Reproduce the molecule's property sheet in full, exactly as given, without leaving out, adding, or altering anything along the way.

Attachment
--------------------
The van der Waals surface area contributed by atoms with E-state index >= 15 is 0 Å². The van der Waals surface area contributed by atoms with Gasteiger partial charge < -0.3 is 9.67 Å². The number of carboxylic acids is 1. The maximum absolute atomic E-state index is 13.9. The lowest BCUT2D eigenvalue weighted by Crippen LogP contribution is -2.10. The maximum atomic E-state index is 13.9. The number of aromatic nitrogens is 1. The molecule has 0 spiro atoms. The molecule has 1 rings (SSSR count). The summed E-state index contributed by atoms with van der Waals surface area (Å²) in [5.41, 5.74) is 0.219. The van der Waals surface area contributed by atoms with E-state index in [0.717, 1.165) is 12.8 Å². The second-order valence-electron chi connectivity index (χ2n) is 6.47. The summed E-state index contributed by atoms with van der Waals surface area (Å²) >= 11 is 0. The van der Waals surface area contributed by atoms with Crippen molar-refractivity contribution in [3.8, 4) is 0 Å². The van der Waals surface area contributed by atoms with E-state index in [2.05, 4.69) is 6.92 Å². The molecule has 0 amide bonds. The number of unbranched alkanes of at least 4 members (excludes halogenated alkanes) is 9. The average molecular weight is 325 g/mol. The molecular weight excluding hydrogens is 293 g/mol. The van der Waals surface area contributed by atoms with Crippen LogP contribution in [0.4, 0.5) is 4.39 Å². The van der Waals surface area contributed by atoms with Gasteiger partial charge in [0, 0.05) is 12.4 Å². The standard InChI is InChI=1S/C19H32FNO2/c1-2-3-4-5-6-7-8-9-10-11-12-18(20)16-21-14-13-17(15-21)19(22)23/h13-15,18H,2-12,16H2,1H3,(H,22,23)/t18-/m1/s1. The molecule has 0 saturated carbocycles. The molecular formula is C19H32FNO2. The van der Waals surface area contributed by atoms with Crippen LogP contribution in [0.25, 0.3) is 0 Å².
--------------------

The van der Waals surface area contributed by atoms with E-state index >= 15 is 0 Å². The van der Waals surface area contributed by atoms with Gasteiger partial charge < -0.3 is 9.67 Å². The number of carboxylic acids is 1. The maximum absolute atomic E-state index is 13.9. The lowest BCUT2D eigenvalue weighted by Crippen LogP contribution is -2.10. The maximum atomic E-state index is 13.9. The number of aromatic nitrogens is 1. The molecule has 0 spiro atoms. The molecule has 1 rings (SSSR count). The summed E-state index contributed by atoms with van der Waals surface area (Å²) in [5.41, 5.74) is 0.219. The van der Waals surface area contributed by atoms with E-state index in [0.717, 1.165) is 12.8 Å². The second-order valence-electron chi connectivity index (χ2n) is 6.47. The summed E-state index contributed by atoms with van der Waals surface area (Å²) >= 11 is 0. The van der Waals surface area contributed by atoms with Crippen molar-refractivity contribution in [3.8, 4) is 0 Å². The van der Waals surface area contributed by atoms with E-state index in [2.05, 4.69) is 6.92 Å². The molecule has 0 amide bonds. The number of unbranched alkanes of at least 4 members (excludes halogenated alkanes) is 9. The average molecular weight is 325 g/mol. The molecular weight excluding hydrogens is 293 g/mol. The van der Waals surface area contributed by atoms with Crippen LogP contribution in [0.4, 0.5) is 4.39 Å². The van der Waals surface area contributed by atoms with Gasteiger partial charge in [0, 0.05) is 12.4 Å². The standard InChI is InChI=1S/C19H32FNO2/c1-2-3-4-5-6-7-8-9-10-11-12-18(20)16-21-14-13-17(15-21)19(22)23/h13-15,18H,2-12,16H2,1H3,(H,22,23)/t18-/m1/s1. The molecule has 0 saturated carbocycles. The molecular formula is C19H32FNO2. The van der Waals surface area contributed by atoms with Crippen LogP contribution in [0.25, 0.3) is 0 Å².